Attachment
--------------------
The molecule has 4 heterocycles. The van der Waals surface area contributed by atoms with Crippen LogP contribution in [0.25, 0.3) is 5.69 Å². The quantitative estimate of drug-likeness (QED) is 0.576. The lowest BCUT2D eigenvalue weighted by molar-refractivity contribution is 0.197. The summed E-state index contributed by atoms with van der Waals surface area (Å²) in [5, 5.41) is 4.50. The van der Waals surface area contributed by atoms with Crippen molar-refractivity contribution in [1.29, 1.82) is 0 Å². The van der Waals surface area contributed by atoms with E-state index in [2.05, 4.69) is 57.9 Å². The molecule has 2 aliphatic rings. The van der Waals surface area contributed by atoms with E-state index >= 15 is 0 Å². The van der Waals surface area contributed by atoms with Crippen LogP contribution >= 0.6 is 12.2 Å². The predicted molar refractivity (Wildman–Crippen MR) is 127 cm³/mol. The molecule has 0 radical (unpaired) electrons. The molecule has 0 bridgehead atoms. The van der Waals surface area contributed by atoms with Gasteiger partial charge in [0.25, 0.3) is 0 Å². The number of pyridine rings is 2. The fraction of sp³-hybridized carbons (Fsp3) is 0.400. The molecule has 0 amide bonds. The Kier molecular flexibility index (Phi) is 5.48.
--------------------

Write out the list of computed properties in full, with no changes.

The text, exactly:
The molecule has 4 heterocycles. The van der Waals surface area contributed by atoms with Crippen LogP contribution in [0.25, 0.3) is 5.69 Å². The quantitative estimate of drug-likeness (QED) is 0.576. The lowest BCUT2D eigenvalue weighted by molar-refractivity contribution is 0.197. The summed E-state index contributed by atoms with van der Waals surface area (Å²) in [5, 5.41) is 4.50. The van der Waals surface area contributed by atoms with Crippen molar-refractivity contribution in [1.29, 1.82) is 0 Å². The van der Waals surface area contributed by atoms with E-state index in [2.05, 4.69) is 57.9 Å². The molecule has 2 aliphatic rings. The van der Waals surface area contributed by atoms with E-state index >= 15 is 0 Å². The van der Waals surface area contributed by atoms with Crippen LogP contribution >= 0.6 is 12.2 Å². The predicted molar refractivity (Wildman–Crippen MR) is 127 cm³/mol. The molecule has 0 radical (unpaired) electrons. The molecule has 0 bridgehead atoms. The van der Waals surface area contributed by atoms with Gasteiger partial charge in [0.25, 0.3) is 0 Å². The number of pyridine rings is 2. The fraction of sp³-hybridized carbons (Fsp3) is 0.400. The molecule has 0 amide bonds. The Kier molecular flexibility index (Phi) is 5.48.